California mulls change to veterinary medical board

California mulls change to veterinary medical board

Senate may dissolve RVT committee, add member to California veterinary board
Sep 01, 2010

SACRAMENTO — A new bill winding its way through the California Senate would make state history by adding a registered veterinary technician (RVT) for the first time to the veterinary medical board.

Assembly Bill 1980, sponsored by Mary Hayashi (D), would dissolve the board's RVT committee, add an RVT to the board, and place three RVTs on the seven-member multidisciplinary committee, which considers a variety of issues affecting veterinary medicine.

The board first proposed adding a veterinary technician member back in 1996, and the idea is finally coming to fruition, says the California veterinary board's Executive Director Sue Geranen.

"There are 4,000 registered veterinary technicians in California, and they need a vote on the licensing board," Geranen says.

The bill would also prohibit technicians from using the title "registered veterinary technician" without being licensed by the board. Also, under the proposed changes, RVTs would be able to undertake duties under strict supervision during their final year of study.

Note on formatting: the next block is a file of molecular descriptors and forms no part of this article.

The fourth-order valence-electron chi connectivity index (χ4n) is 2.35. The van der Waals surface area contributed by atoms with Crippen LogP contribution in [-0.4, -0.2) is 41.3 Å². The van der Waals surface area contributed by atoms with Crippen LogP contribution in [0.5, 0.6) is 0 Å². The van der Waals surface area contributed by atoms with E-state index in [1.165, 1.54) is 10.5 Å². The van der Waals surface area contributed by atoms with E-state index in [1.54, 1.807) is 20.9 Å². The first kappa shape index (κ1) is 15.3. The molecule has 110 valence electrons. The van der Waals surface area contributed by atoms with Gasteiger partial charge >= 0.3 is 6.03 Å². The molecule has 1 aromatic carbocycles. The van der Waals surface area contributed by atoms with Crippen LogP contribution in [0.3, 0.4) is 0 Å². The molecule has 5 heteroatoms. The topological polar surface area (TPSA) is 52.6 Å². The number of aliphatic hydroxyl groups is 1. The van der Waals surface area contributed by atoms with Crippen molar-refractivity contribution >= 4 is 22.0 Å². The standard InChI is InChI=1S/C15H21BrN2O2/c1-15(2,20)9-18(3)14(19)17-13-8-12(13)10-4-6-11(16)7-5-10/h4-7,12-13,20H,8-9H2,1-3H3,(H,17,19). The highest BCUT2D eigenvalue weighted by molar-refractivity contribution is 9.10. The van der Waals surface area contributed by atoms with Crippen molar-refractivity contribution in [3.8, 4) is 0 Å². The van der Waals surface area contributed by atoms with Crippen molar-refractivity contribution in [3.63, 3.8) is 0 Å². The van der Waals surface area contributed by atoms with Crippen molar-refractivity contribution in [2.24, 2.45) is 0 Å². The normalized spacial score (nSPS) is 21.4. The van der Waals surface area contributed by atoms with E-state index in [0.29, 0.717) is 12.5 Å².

A clause on safety is also included in AB 1980. Unlicensed veterinary assistants will need to be properly trained in radiation safety before they operate equipment like radiography machines.

The only opposition to the bill so far, Geranen says, came from an irate chiropractor who works on animals. He was worried that a clause in the bill that included veterinary rehabilitation and musculoskeletal work under the state's veterinary practice act would keep him from practicing. The chiropractor backed down when Geranen explained that those practices are already regulated by the veterinary medical board, and it was just a matter of spelling it out.

"It was just a misreading of the bill's language," Geranen says. "It says 'veterinarian only,' unless otherwise permitted by regulations. We will allow veterinarians to refer to physical therapists and chiropractors."

The bill now waits for a second reading in a Senate committee.